# B How and why do electron quantum numbers affect bonding?

1. Sep 10, 2017

### Hallucinogen

Hi, I just have a few questions I'm struggling to find straightforward answers to online.

The 4 quantum numbers of an electron in an atom describe the energy level, shape and suborbital of the orbital, and the fourth assigns a value to the electron's spin. Question 1) why is it in lone atoms that having two electrons of opposite spin is more energetically desirable? Why is there this "push" towards having all suborbitals filled with 2 electrons with opposite spins?
2) why do covalent bonds, for example sigma bonds, form due to two electrons also having opposite spins? What's so great about having a bond with two electrons in it of opposite spin compared with having two separate atoms each with a lone electron of either spin?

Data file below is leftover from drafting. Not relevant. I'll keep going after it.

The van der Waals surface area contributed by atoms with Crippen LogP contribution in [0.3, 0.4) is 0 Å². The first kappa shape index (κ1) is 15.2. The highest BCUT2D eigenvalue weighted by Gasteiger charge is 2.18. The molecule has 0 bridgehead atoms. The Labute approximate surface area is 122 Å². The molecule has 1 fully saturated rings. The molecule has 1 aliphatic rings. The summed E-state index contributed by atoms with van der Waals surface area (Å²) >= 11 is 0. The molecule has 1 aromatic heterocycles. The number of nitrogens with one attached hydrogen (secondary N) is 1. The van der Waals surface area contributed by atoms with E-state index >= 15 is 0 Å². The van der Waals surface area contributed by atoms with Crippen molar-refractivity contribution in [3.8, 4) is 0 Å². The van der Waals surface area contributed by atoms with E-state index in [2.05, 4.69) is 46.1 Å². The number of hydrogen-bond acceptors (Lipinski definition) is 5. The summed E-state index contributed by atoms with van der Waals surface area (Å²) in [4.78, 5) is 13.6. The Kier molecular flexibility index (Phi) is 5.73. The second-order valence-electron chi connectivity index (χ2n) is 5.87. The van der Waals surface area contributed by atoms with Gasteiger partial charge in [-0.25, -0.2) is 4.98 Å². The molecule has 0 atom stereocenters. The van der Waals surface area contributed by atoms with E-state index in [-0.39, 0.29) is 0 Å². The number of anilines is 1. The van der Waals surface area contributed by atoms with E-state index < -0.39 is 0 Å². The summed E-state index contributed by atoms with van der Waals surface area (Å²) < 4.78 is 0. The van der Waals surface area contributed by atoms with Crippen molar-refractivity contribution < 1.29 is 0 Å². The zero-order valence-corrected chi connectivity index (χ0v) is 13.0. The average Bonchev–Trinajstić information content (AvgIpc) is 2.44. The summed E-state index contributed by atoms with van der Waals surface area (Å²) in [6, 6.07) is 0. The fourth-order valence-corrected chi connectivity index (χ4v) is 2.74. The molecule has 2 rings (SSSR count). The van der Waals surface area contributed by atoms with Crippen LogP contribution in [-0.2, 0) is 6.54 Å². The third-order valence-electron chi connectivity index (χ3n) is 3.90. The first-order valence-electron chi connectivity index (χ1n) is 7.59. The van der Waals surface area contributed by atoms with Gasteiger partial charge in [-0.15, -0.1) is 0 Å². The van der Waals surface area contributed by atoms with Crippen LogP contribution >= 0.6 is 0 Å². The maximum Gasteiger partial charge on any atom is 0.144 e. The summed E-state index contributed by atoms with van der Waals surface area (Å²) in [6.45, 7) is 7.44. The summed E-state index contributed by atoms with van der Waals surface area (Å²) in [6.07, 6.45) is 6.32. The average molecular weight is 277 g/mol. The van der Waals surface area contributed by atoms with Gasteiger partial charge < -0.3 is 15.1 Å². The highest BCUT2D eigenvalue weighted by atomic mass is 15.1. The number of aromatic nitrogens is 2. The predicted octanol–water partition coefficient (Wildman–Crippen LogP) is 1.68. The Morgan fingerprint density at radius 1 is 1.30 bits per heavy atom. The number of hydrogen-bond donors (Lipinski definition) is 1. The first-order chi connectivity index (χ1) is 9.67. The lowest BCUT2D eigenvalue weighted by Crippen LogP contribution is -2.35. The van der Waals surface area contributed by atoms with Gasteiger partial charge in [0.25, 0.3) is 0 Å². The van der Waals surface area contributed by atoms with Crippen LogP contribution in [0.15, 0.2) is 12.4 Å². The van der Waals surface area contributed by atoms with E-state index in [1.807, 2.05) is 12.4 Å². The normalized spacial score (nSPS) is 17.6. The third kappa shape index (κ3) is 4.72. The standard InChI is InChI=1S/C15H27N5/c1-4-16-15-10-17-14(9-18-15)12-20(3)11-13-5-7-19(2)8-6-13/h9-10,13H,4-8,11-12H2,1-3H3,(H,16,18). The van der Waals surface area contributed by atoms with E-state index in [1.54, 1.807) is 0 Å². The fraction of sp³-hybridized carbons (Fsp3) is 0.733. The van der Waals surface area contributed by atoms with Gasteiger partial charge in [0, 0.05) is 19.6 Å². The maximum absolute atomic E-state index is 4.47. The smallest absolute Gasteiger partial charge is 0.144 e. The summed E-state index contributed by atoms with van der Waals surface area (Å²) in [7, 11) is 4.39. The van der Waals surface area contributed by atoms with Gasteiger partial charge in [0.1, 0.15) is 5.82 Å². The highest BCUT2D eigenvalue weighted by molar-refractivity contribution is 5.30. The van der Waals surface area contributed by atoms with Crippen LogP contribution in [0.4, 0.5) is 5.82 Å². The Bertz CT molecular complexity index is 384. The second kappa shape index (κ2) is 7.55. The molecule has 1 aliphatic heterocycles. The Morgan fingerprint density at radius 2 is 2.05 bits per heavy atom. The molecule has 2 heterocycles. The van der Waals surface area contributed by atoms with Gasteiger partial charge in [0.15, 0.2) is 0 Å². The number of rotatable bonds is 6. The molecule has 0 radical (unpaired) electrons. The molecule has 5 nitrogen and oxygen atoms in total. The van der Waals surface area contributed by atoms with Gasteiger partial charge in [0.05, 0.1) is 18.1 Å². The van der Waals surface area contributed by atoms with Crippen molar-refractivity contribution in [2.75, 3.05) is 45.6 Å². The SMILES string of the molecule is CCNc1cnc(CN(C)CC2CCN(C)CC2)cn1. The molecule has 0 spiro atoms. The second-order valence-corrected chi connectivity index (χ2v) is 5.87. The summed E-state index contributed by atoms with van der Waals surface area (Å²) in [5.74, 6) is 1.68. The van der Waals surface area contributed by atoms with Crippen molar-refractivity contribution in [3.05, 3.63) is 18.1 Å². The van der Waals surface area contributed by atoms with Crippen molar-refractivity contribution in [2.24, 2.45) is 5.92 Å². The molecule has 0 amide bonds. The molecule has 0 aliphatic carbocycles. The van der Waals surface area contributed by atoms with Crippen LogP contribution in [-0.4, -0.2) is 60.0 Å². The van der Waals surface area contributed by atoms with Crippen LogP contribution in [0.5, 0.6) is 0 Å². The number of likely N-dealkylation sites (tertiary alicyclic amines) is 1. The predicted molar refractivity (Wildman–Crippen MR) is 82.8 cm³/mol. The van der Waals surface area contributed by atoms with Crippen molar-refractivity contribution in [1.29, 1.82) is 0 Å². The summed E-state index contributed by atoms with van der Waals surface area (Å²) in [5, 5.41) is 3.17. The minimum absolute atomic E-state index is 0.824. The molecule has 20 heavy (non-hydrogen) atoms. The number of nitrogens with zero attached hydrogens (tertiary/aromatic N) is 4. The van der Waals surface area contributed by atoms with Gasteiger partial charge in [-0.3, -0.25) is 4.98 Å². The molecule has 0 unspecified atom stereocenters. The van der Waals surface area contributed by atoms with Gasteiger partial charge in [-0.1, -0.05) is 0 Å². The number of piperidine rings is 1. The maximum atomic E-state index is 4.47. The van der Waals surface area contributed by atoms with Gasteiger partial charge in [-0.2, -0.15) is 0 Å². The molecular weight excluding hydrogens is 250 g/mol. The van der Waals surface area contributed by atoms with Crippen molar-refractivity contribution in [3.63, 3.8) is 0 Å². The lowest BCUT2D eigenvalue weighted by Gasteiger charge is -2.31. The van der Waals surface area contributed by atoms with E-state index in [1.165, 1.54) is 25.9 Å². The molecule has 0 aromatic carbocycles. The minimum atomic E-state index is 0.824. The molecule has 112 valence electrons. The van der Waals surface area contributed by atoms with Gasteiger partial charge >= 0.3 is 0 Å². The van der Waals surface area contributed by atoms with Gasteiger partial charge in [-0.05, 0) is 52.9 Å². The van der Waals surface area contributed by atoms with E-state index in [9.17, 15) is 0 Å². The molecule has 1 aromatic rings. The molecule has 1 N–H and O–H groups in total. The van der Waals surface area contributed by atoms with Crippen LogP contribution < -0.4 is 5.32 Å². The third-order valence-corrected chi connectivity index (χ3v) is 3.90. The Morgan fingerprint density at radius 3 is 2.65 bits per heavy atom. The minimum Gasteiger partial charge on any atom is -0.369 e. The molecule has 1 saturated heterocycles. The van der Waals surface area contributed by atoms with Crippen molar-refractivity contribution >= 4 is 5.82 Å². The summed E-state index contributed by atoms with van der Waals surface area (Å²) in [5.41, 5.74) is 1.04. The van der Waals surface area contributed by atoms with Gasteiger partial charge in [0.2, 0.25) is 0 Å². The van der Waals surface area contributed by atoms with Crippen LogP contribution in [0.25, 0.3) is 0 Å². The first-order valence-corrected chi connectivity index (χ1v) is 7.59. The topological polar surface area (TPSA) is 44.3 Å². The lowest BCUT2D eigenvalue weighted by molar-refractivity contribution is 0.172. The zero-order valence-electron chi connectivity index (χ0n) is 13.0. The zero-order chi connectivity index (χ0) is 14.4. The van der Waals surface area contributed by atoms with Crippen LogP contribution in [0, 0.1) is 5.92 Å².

Question 3) I understand that some covalent bonds take in energy while most release energy, but I don't really understand why. Does the uniting of two electrons from two orbitals into one orbital... just... release latent energy due to opposite spins sharing one orbital?
4) Does anyone know why orbitals change shape when formed? For example, an sp3 orbital joins an s orbital, to form a sigma orbital. I know orbitals are wavefunctions, so why does the wavefunction change form when two orbitals become one? Does it go back to the quantum numbers?

2. Sep 10, 2017

### blue_leaf77

1) From Pauli exclusion principle, an orbital cannot be occupied by more than two electrons and if it is fully occupied the spin must be opposite in order for the total wavefunction to be antisymmetric.